The Geography of Hawaii’s Volcanic Activity

The eruption of Kilauea volcano is causing panic and damaging summer tourism, but how far-spread is the actual damage?


Since May 3, the Kilauea volcano on Hawaii’s Big Island has been coughing up red-hot chunks of magma, sputtering ash, and leaking acrid sulfur dioxide through fissures in the Earth’s crust, threatening nearby residents. In the lower Pahoa area, more than 2,000 locals have evacuated from the Leilani Estates and Lanipuna Gardens neighborhoods, in which at least 26 homes have been destroyed .

The current bout of eruptive activity began April 30 with the partial collapse of Kilauea’s central Pu’u O’o crater, NPR reports. The collapse sent magma leaking underground southeast toward the Puna District, allowing pressure to build and breaking up rock and sediment formations. Rumbling earthquakes followed. Days later, Kilauea erupted, oozing lava from freshly opened chasms in residential neighborhoods 25 miles away from normal volcanic activity.

Volcanoes explode when a lava lake inside a crater dips below the water table, allowing cold water to enter the hot crater and creating steam. Rocks and cooled magma from the volcano regularly fall into the crater, capping it and building pressure.

Kilauea’s primary crater—the one at its summit—is called Halema’uma’u. Since April, the lava lake bubbling in Halema’uma’u’s belly has been receding into its magma column, National Geographic reports, on its way either to other storage pockets within the volcano or to the newly opened fissures in the East Rift Zone. The U.S. Geological Survey issued a warning May 9 that the magma column would likely dip below the groundwater level, raising the potential for further eruptions. On May 16, the pressure proved too much for the Halema’uma’u rock cap. Kilauea erupted again, this time from its summit for the first time since 1924, billowing ash and steam 30,000 feet into the sky. Despite its height, the ash cloud was not particularly voluminous, and only spread in trace amounts within 20 miles of the summit. Wednesday’s eruption will temporarily relieve pressure, but more eruptions are predicted to follow in the coming weeks.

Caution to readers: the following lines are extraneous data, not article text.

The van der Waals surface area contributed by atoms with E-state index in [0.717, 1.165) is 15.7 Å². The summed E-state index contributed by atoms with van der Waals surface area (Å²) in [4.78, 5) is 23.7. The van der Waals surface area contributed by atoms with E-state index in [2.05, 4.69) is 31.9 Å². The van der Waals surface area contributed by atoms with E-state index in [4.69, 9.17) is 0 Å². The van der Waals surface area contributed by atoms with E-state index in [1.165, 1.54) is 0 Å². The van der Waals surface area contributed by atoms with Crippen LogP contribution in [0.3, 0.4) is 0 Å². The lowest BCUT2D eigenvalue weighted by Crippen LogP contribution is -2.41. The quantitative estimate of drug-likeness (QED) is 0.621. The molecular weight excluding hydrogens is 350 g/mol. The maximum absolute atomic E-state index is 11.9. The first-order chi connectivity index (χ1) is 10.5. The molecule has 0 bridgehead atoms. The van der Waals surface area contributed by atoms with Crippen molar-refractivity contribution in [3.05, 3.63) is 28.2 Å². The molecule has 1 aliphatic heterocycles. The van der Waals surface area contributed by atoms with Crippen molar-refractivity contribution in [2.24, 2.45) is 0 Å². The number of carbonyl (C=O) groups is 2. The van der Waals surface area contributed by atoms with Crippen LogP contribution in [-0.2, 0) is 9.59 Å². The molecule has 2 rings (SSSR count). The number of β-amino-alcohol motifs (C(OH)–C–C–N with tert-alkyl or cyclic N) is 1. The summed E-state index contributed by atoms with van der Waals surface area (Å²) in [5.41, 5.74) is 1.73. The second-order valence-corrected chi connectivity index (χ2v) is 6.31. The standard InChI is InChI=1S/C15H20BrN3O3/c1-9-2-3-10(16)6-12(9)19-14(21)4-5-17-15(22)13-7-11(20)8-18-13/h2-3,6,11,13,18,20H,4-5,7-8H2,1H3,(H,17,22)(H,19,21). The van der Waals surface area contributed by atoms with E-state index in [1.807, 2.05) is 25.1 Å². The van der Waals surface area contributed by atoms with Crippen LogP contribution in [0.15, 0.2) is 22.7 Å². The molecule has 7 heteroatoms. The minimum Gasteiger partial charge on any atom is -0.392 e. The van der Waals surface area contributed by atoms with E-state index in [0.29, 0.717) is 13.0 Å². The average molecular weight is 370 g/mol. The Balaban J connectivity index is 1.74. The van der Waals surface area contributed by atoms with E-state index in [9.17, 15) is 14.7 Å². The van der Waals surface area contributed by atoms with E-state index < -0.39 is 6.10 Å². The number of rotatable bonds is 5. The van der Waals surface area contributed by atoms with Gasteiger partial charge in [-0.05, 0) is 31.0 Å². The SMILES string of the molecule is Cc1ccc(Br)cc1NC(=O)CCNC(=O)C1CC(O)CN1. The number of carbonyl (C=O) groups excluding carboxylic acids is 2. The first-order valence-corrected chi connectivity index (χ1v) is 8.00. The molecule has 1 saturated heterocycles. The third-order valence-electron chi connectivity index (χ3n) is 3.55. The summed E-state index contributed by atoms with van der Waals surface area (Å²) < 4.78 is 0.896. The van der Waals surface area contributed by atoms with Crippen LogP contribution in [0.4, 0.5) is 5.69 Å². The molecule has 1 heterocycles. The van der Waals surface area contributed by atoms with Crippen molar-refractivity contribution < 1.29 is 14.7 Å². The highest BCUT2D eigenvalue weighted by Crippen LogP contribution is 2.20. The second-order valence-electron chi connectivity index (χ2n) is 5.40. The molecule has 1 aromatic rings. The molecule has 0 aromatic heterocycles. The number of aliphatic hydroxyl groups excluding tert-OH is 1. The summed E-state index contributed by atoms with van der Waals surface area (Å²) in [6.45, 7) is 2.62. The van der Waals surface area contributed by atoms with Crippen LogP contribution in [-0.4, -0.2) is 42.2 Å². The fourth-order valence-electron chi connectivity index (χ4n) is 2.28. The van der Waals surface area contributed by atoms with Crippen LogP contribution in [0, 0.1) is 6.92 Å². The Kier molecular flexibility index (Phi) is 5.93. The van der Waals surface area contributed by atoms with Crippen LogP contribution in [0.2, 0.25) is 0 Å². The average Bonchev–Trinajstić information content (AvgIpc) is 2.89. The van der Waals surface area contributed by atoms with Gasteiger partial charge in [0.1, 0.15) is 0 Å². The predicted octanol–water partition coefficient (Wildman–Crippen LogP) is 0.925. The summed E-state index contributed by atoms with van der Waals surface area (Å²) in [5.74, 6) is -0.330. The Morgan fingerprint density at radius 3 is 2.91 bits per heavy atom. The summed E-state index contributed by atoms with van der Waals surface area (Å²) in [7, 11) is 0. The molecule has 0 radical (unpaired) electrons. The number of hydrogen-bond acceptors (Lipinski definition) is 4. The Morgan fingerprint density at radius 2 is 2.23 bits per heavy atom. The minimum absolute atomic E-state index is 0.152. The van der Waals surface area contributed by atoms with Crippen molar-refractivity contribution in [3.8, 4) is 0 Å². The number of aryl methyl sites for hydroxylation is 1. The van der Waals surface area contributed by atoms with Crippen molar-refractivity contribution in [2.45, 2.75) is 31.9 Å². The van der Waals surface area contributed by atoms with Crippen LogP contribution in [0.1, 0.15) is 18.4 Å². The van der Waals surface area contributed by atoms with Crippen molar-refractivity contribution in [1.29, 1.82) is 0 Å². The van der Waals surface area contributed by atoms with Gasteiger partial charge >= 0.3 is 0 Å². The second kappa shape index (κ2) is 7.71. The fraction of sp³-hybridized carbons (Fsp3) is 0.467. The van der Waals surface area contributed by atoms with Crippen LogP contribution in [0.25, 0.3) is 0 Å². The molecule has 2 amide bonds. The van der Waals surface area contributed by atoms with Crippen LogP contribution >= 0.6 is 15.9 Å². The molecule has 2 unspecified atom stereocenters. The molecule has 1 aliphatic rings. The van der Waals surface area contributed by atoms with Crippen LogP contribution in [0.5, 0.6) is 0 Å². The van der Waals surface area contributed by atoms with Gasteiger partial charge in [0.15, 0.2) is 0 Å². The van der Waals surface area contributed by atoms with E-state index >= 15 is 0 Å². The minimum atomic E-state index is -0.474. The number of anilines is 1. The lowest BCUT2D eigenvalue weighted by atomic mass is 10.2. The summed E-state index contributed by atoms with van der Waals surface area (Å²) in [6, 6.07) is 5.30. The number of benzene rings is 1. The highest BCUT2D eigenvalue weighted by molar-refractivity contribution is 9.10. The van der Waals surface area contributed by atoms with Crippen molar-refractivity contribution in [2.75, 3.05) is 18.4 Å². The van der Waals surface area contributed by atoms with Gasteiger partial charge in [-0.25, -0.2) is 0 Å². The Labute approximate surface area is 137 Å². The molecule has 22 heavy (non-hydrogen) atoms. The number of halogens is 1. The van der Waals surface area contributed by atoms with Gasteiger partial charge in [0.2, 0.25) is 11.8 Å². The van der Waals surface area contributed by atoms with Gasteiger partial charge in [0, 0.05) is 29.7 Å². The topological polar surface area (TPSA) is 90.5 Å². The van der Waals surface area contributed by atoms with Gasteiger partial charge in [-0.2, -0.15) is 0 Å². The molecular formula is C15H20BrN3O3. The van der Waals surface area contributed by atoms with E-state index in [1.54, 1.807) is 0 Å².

While volcanoes are a major attraction for Hawaii’s tourism industry, the Kilauea eruption and nearby fissures are prompting fearful travelers to cancel their visits to Hawaii altogether. Summer tourism has taken a significant hit on parts of Big Island unaffected by the volcanic activity, and even on completely different Hawaiian islands.

Cancellation costs from May through July so far total a loss of $5 million in revenue for Big Island, TIME reports, while hotel and activity reservations have dropped 50 percent. At least three cruise ships from Royal Caribbean and Norwegian Cruise Line have cancelled stops at ports in Hilo and Kona.

Despite the dramatic media coverage and alarming imagery of the Kilauea eruption, the Hawaiian Tourism Authority is encouraging would-be visitors to study the island’s geography to understand that the volcanic activity is contained and controlled, and does not pose a risk outside of a small, remote area on Big Island’s east side. Damage so far has been limited to roughly 10 square miles—Big Island’s total land mass is more than 4,000 square miles.

The closest and most popular resort areas, in Kona and the western Kohala Coast, are more than 100 miles from the lava flow and 80 miles from the volcano. All flights into Kona and Hilo are operating normally. Other Hawaiian islands, including Oahu, Maui, and Kauai, have not been affected.

According to the Hawaiian Tourism Authority, “There is absolutely no reason for visitors planning a trip to the Hawaiian Islands to change or alter their leisure or business travel plans.”

Headline Image: Lava spatters at the edge of Kilauea’s Halema’uma’u crater in Hawaii Volcanoes National Park. Taken April 22, 2018. Photo Credit: USGS. 

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